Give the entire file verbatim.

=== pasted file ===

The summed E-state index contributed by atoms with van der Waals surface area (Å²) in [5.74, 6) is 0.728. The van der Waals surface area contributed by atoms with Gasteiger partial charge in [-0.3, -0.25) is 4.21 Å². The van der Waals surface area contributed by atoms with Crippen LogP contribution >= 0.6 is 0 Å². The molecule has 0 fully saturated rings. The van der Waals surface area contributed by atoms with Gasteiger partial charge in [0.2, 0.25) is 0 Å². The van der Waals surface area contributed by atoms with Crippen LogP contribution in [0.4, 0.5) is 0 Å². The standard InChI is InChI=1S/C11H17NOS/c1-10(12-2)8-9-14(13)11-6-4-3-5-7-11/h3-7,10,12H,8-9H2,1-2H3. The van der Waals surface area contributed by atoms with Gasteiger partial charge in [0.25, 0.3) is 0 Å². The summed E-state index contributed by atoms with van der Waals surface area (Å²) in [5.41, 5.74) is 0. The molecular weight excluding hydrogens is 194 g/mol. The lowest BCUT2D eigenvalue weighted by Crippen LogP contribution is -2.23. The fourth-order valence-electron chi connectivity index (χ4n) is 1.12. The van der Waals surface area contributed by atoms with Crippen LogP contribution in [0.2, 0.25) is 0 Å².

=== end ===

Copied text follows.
The summed E-state index contributed by atoms with van der Waals surface area (Å²) in [5.74, 6) is 0.728. The van der Waals surface area contributed by atoms with Gasteiger partial charge in [-0.3, -0.25) is 4.21 Å². The van der Waals surface area contributed by atoms with Crippen LogP contribution >= 0.6 is 0 Å². The molecule has 0 fully saturated rings. The van der Waals surface area contributed by atoms with Gasteiger partial charge in [0.2, 0.25) is 0 Å². The van der Waals surface area contributed by atoms with Crippen LogP contribution in [0.4, 0.5) is 0 Å². The standard InChI is InChI=1S/C11H17NOS/c1-10(12-2)8-9-14(13)11-6-4-3-5-7-11/h3-7,10,12H,8-9H2,1-2H3. The van der Waals surface area contributed by atoms with Gasteiger partial charge in [0.25, 0.3) is 0 Å². The summed E-state index contributed by atoms with van der Waals surface area (Å²) in [5.41, 5.74) is 0. The molecular weight excluding hydrogens is 194 g/mol. The lowest BCUT2D eigenvalue weighted by Crippen LogP contribution is -2.23. The fourth-order valence-electron chi connectivity index (χ4n) is 1.12. The van der Waals surface area contributed by atoms with Crippen LogP contribution in [0.2, 0.25) is 0 Å².